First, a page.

Twin Star Exorcists

By Andrew Osmond.

Twin-Star-Exorcists_Twin_Star_exorcists_anime_2016_teaser_rokuro_benio_bentobyteAs anime fans have probably guessed, the “real” world is a thin veneer over a realm of horrid demon monsters ready to gobble us up. Our only protectors are exorcists who go into daily battle on our behalf, wielding spells and charms as their armour. Twin Star Exorcists focuses on a young boy and girl, both exceptionally talented, but with very dark traumas in their pasts. Similar in many ways, the boy and girl madden and frustrate each other in rom-com style.

And then they’re told it’s their destiny to get married and have a baby who’ll save the world. Bummer.

When Twin Star Exorcists premiered in Japan, it was on the TV Tokyo station at 6.25 in the early evening. In other words, this was a primetime anime show, which broadcasters deemed acceptable viewing for kids in Japan (though not necessarily aimed at them). For this reason, it’s diverting to watch Twin Star Exorcists outside Japan and wonder if it could be shown as “mainstream” family fare on British or US TV, without being censored to ribbons. After all, many of Twin Star Exorcist’s characters look cute and/or wacky. One of them is a funny mascot critter who looks like a long-eared fox. How dark can a show like that really be?

As Freddy Krueger would say, heh heh heh.

Oh, don’t get me wrong. This is a generally upbeat hero show, like Naruto and innumerable other titles from the Shonen Jump stable. Twin Star Exorcists was based on a manga serialised in Jump Square, a cousin of Shonen Jump; the same magazine also serialises the Blue Exorcist manga. The show has plenty of stirring messages, silly comedy – including mildly lewd Accidental Pervert humour when boy bumps into girl – and cool magic fight moves that a grade-schooler could imitate in front of the TV.

It’s just that Twin Star Exorcists is also a show that begins – and we do mean the very opening scene – with a pre-teen boy standing in a blood-spattered burning house, begging forgiveness from his playmates’ huddled corpses. “So much for becoming the strongest exorcist!” he declares. Yes, that’s our hero. It’s not the only shock moment in these first thirteen episodes. A later flashback shows the same character helpless to save his friends from monsters, in a gruesome sequence not far from the notorious Blood-C. There’s also a disturbing villain who presents his victims with hideous no-third-way choices, as if we’d wandered into Saw.

twin-star-exorcistsThe little boy we mentioned earlier is Rokuro, one of the two titular Exorcists. In the main story, he’s 14, and in many ways like a normal anime kid: goofy, shouty, accident-prone and full of beans. He goes to middle school, and has a brotherly relationship with Mayura, a sweet, caring girl classmate, though it’s obvious to us in a nanosecond that she wishes their relationship wasn’t quite so pure. Yes, Mayura is a Girl Next Door to a T, who won’t slap Rokuro even when he collides with her bosom in the opening minutes.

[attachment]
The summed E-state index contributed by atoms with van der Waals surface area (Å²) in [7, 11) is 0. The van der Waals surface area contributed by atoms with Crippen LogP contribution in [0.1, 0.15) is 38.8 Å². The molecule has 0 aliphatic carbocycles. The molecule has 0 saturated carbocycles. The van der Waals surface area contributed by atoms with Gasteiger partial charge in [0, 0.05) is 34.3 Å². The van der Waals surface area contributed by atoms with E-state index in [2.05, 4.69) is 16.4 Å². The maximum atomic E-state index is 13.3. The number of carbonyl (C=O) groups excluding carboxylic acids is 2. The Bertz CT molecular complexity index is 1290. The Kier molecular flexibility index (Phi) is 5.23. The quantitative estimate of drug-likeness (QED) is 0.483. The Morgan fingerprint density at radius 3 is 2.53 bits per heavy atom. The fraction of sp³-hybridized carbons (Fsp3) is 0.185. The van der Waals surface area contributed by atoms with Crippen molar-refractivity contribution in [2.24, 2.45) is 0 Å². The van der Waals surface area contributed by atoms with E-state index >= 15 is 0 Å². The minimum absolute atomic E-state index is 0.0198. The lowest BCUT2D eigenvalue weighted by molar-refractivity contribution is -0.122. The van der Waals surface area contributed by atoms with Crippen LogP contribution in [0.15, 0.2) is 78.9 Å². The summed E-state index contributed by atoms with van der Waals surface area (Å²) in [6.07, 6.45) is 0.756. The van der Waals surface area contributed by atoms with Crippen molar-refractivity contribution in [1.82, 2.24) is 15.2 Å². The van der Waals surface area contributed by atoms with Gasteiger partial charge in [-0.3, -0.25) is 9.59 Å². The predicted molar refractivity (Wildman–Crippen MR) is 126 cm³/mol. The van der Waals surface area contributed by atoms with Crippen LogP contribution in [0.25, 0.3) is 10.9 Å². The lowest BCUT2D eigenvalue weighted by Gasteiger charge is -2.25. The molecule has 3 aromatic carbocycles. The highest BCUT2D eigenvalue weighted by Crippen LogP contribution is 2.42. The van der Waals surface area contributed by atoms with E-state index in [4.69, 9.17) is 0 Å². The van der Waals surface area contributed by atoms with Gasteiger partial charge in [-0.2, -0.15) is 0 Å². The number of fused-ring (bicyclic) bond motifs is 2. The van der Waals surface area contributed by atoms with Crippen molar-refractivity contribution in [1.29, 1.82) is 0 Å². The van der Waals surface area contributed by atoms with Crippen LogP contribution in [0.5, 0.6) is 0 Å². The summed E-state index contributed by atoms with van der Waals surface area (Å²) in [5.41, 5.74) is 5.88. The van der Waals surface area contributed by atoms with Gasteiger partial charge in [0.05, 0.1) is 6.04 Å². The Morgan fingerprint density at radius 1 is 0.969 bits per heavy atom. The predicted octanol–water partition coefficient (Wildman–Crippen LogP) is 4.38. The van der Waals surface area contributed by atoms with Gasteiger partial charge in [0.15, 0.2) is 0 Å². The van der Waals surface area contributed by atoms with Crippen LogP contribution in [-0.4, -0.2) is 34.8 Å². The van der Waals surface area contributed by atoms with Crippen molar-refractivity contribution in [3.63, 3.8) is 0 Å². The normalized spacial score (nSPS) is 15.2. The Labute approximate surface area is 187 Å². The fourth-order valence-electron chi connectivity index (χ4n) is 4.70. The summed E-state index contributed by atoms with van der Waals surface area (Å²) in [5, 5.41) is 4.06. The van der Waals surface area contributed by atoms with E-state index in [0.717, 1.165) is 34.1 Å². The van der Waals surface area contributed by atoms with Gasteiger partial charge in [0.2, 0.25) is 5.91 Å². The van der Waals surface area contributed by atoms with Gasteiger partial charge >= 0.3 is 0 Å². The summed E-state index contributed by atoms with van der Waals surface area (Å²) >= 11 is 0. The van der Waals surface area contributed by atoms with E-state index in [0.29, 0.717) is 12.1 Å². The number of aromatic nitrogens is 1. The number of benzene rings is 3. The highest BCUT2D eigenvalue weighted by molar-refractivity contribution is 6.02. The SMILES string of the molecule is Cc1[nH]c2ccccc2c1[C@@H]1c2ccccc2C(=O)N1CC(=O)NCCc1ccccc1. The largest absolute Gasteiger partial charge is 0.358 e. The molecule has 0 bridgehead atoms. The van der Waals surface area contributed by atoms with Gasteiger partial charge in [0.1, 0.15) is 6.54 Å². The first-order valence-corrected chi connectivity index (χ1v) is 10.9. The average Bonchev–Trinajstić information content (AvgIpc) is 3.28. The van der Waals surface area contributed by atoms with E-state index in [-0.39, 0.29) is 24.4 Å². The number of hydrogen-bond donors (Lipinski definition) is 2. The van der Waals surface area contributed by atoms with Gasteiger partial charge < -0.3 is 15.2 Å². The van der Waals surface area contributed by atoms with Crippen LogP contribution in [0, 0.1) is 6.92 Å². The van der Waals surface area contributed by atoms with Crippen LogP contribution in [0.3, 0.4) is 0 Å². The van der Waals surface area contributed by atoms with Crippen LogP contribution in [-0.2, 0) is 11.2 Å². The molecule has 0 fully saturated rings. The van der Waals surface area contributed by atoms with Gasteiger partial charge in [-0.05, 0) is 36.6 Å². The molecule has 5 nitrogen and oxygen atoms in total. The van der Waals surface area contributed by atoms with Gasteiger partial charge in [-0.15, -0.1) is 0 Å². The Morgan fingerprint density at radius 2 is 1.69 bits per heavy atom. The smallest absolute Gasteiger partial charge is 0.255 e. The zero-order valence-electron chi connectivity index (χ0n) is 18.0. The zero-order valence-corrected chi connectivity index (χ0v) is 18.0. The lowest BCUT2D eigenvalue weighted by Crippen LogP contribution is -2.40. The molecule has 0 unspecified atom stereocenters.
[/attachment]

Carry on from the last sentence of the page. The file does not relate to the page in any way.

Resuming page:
Unfortunately for Mayura, she’s not the girl who’s (allegedly) predestined to marry Rokuro. That would be Benio, an intensely severe young exorcist from Kyoto, also 14. Summoned to Tokyo by the exorcist authorities, she doesn’t even get there before she has to fight a horde of demons, called “Kegare” or “impurities”, which attack her train. To protect ordinary people, exorcists like Benio enter the Kegare’s turf to fight. This battleground is a crimson dimension called Magano (“Field of Misfortune”) which looks like a ruined mockery of our own world. Here the Kegare appear as toothy black trolls, some Titan-sized, giggling like spiteful children.

Following her battle, Benio literally falls into Rokuro’s world – a “girl from the heavens” moment a la Miyazaki’s Laputa. After they get dunked in a river, Rokuro tries to help Benio find her destination, but he only convinces her that he’s a scatterbrain. But then there’s another Kegare attack and Benio is astonished to see that Rokuro is not only an exorcist, but a massively strong one, with power that she’s coveted since childhood. And she glimpses another Rokuro under the goofball, a boy who’s wounded, angry, and who sees his powers as nothing but a curse….

It would be easy to compile a list of all the elements of Twin Star Exorcists that we’ve seen before, and squash the show on that basis. But it’s briskly, confidently told, with the interesting twist of a protagonist who used to be exactly like Naruto, Luffy et al – that is, a kid convinced that he could conquer the world – but who threw it all away after a horrendous tragedy. The details of what happened are only revealed several episodes in; again, some of the story elements are familiar, but merged in a way that packs an emotional punch, and permanently changes how Rokuro and Benio see each other.

Many episodes on this volume are lighter, of course. There’s an especially amusing one when the kind Mayura becomes curious about Benio – who’s now enrolled at the local school – and ends up convinced that she’s a teen hoodlum. Considering how exorcists wander around looking for fights, it’s an easy mistake to make! And the later episodes on this volume introduce a sultry female super-exorcist called Subaru. She dresses as a blond big-hatted lady, a Goth Lolita in white, who plays naughty tricks to school impressionable characters in the ways of love. Perhaps it’s not coincidental that Subaru is voiced in Japanese by the popular actress Miyuki Sawashiro, whose other roles include Fujiko in the Lupin the Third franchise.

But action fans shouldn’t worry. This first volume of Twin Star Exorcists culminates in a really big, emotionally fraught battle, preparing a new phase of the story for Volume Two…

Andrew Osmond is the author of 100 Animated Feature Films.
Twin Star Exorcists is released in the UK by Anime Limited.